Let There Be Light
Updated: 6 days ago
“Let There be Light” is the pinnacle of my creative experimentation, a work in which I am not the artist, rather the co-creator, during which I channeled the power to create something out of nothing.” Lynn Rae Lowe
My Personal Story of Creating Light from Darkness
How often do the most insignificant gifts, random moments, or sparks of inspiration lead to the creation of light from darkness, and the resolution to share that new light with others?
At his 2001 rabbinical graduation, Rabbi Mark Miller received a gift from his Father-in-Law, Mark Bauman, of Tucson. The gift was a bronze sculpture by a certain Tucson artist; a small piece that would grow over the years into a collection. That artist was me.
Throughout the years, when we would connect, Rabbi Mark would say, “someday, when I’m head Rabbi, I will commission you for a major piece of art.” After about seven years, around 2008, we lost touch.
Four years ago, in 2015, my nephew Erik’s son was bar mitzvahed in the same Temple where I was confirmed; only the Temple had relocated from Detroit to Bloomfield Hills, Michigan. As a teenager in Detroit, I had sung in the choir, above and behind the Bimah(alter). When the service failed to hold my attention, from my second story perch, I would look up at the domed ceiling that depicted the Torah – my own Sistine Chapel with God reaching out to me. I could almost touch Him! Looking back, those two experiences, singing in the choir and interacting with the visual Torah, were my first exposures to a creative spark that has enriched and enlightened my life.
When Erik and his family entered the Rabbi’s study to meet with him, Erik looked around and said, “these look like my Aunt’s art.”
The Rabbi asked, “who’s your Aunt?”
Erik answered, “Lynn Rae Lowe.” The Rabbi told Erik to ask me to come in and see him.
Rabbi Mark! Seven years after we had lost touch, our lives again connected. During our conversation that day, the Rabbi reminded me of his, “one day, when I am head Rabbi” commitment and said it was time. For the next few years he had meetings with his Board. Nothing developed – until last fall.
For Yom Kippur Break Fast, I joined a very dear friend and her adult son to celebrate his life. He had just survived a year of treatment for aggressive prostate cancer. He had beaten the odds, and was declared cancer free. We rejoiced together as her son was written back into the Book of Life.
At almost that same moment, the darkness descended. My oldest son was in an accident and he sustained a Traumatic Brain Injury. Brad was in a coma and no one could predict what would come.
I traveled to Michigan to be with Brad and his family. I wanted to believe that somehow, he was going to be okay. The accident had occurred at the exit to the Number 1 Trauma Hospital in Michigan and a research center for TBIs. He was in the operating room within 10 minutes of impact. It was like an old Charlie Chaplin movie where the EMTs sweep the injured into the ambulance and rush off with sirens wailing.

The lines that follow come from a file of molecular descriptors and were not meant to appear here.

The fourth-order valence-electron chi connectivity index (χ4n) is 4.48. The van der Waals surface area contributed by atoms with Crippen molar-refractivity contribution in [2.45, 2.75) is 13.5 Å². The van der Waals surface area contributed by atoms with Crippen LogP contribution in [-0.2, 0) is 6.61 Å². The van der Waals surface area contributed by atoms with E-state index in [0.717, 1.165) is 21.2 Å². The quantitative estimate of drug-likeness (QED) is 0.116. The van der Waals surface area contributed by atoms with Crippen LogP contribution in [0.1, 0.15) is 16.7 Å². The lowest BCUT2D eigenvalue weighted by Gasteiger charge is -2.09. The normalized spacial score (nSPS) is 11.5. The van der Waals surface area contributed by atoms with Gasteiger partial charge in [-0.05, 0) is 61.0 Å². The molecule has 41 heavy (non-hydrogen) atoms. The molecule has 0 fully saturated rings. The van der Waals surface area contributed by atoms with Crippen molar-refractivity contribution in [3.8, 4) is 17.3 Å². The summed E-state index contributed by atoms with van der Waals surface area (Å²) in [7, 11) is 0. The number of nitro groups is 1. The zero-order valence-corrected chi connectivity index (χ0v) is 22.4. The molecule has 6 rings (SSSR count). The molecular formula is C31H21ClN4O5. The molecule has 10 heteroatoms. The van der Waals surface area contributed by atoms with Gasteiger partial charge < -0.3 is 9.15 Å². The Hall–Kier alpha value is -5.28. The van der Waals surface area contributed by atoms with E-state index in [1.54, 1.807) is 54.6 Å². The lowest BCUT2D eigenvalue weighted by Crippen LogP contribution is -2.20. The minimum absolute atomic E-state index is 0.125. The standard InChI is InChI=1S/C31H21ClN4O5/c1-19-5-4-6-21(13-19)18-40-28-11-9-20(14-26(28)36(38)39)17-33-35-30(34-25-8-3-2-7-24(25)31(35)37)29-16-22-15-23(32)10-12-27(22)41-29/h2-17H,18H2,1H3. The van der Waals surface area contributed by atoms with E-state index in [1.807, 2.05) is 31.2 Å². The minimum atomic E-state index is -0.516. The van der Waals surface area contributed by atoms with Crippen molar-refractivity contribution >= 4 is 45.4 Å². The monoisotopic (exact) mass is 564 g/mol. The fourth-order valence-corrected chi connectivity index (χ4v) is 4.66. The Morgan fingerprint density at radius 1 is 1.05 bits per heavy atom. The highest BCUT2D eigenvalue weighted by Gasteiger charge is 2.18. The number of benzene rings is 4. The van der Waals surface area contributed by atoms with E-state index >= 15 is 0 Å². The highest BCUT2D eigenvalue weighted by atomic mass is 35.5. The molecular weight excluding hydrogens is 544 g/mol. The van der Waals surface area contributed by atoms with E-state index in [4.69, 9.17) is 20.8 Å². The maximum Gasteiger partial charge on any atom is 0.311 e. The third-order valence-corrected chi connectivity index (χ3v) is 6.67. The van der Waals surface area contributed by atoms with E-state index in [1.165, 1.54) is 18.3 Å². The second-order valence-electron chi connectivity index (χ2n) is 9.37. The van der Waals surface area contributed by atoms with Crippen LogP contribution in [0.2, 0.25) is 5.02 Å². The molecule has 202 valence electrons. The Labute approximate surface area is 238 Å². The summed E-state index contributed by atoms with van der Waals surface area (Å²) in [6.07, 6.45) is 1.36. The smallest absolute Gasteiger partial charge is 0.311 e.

The timing of one son being written into the Book of Life and my son being possibly written out sent me to see Rabbi Mark while I was in Michigan. Temple Beth El’s new, contemporary sanctuary has soaring ceilings and inspirational light; however, I sat in the what was called the Little Brown Chapel, under the original, 170-year-old Bimah, the same one I sat above in the choir. Waiting for the Rabbi, I was able to reflect in a space filled with personal inspiration and hope.
After I shared with the Rabbi why I was in town, he said, “I have some places I would like for you to consider for the commission we've been talking about." We walked around, discussing options. While the first two were feasible, they didn't resonate. Then he led me back into the Little Brown Chapel.
In the Little Brown Chapel, there is a long wall where the choir was supposed to sit; Temple Beth El no longer has a choir. The organ could no longer be tuned. Rabbi thought the 30’ wall would be a great place for “something.” I turned and said "Seven Panels of the Days of Creation." We both looked at each other and knew the promise he had to me had just been fulfilled. The commission, coming at a time when Michigan was the center of one of the deepest sadnesses of my life, would prove to be one of my most rewarding challenges.
Each time I have returned to support my family and to share in Brad’s ongoing recovery, I have gone to the synagogue for spiritual refueling. During this past year, my art became my creative refuge, helping me to gird my loins for the tests I have been given. I have found that I have been enriched by the opportunity to strengthen my resolve and to share the light of creation with others.
The anniversary of my son’s accident was approaching. Although his life will be forever altered, his recovery has been miraculous. He will be written in the Book of Life for many years to come. And where was I on this anniversary? With him in Michigan to celebrate his new birthday, as well as his 50th birthday a few weeks earlier.
The next day, selichot, marked the 20th anniversary of my husband Buck’s passing. He was my muse, and I was his. I know he would be present, as the seven paintings are unveiled in the Little Brown Chapel on that evening.
Every Friday, Rabbi Mark leads the children of Temple Beth El in the Little Brown Chapel. As they sit beneath the bimah, listening to the Rabbi’s guitar, they will bear witness to “Let There be Light” the Sistine Chapel of my artistic career. Whenever they get distracted from the music, I hope they will find inspiration just as I did.
From darkness comes light.
As it is said in Hebrew, L'dor v'dor, Generation to Generation.
These images are to be viewed, like Hebrew, from right to left.
Temple Beth El
Bloomfield Hills, MI